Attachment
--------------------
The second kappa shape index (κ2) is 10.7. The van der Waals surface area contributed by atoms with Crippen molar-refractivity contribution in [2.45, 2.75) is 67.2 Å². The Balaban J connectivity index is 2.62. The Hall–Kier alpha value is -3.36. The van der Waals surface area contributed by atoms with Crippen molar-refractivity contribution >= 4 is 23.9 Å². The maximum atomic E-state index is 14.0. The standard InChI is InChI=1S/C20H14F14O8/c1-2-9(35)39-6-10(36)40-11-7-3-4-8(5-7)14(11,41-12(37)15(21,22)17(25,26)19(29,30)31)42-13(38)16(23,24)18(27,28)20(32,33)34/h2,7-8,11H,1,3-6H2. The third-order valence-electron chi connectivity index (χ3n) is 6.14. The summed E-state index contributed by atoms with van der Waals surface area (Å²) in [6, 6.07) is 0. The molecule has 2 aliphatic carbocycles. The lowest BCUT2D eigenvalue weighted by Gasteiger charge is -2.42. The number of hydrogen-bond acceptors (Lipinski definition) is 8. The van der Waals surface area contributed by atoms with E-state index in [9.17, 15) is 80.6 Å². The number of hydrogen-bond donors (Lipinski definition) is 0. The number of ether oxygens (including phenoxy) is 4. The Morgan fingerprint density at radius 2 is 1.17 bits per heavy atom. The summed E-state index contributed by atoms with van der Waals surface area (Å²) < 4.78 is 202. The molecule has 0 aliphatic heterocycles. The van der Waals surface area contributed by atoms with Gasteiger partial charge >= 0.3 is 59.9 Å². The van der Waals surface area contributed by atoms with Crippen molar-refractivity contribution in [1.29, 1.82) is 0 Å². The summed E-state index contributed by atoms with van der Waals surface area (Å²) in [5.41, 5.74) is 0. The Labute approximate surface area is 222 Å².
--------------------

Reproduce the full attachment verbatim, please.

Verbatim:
The second kappa shape index (κ2) is 10.7. The van der Waals surface area contributed by atoms with Crippen molar-refractivity contribution in [2.45, 2.75) is 67.2 Å². The Balaban J connectivity index is 2.62. The Hall–Kier alpha value is -3.36. The van der Waals surface area contributed by atoms with Crippen molar-refractivity contribution >= 4 is 23.9 Å². The maximum atomic E-state index is 14.0. The standard InChI is InChI=1S/C20H14F14O8/c1-2-9(35)39-6-10(36)40-11-7-3-4-8(5-7)14(11,41-12(37)15(21,22)17(25,26)19(29,30)31)42-13(38)16(23,24)18(27,28)20(32,33)34/h2,7-8,11H,1,3-6H2. The third-order valence-electron chi connectivity index (χ3n) is 6.14. The summed E-state index contributed by atoms with van der Waals surface area (Å²) in [6, 6.07) is 0. The molecule has 2 aliphatic carbocycles. The lowest BCUT2D eigenvalue weighted by Gasteiger charge is -2.42. The number of hydrogen-bond acceptors (Lipinski definition) is 8. The van der Waals surface area contributed by atoms with E-state index in [9.17, 15) is 80.6 Å². The number of hydrogen-bond donors (Lipinski definition) is 0. The number of ether oxygens (including phenoxy) is 4. The Morgan fingerprint density at radius 2 is 1.17 bits per heavy atom. The summed E-state index contributed by atoms with van der Waals surface area (Å²) < 4.78 is 202. The molecule has 0 aliphatic heterocycles. The van der Waals surface area contributed by atoms with Gasteiger partial charge >= 0.3 is 59.9 Å². The van der Waals surface area contributed by atoms with Crippen molar-refractivity contribution in [1.29, 1.82) is 0 Å². The summed E-state index contributed by atoms with van der Waals surface area (Å²) in [5.41, 5.74) is 0. The Labute approximate surface area is 222 Å².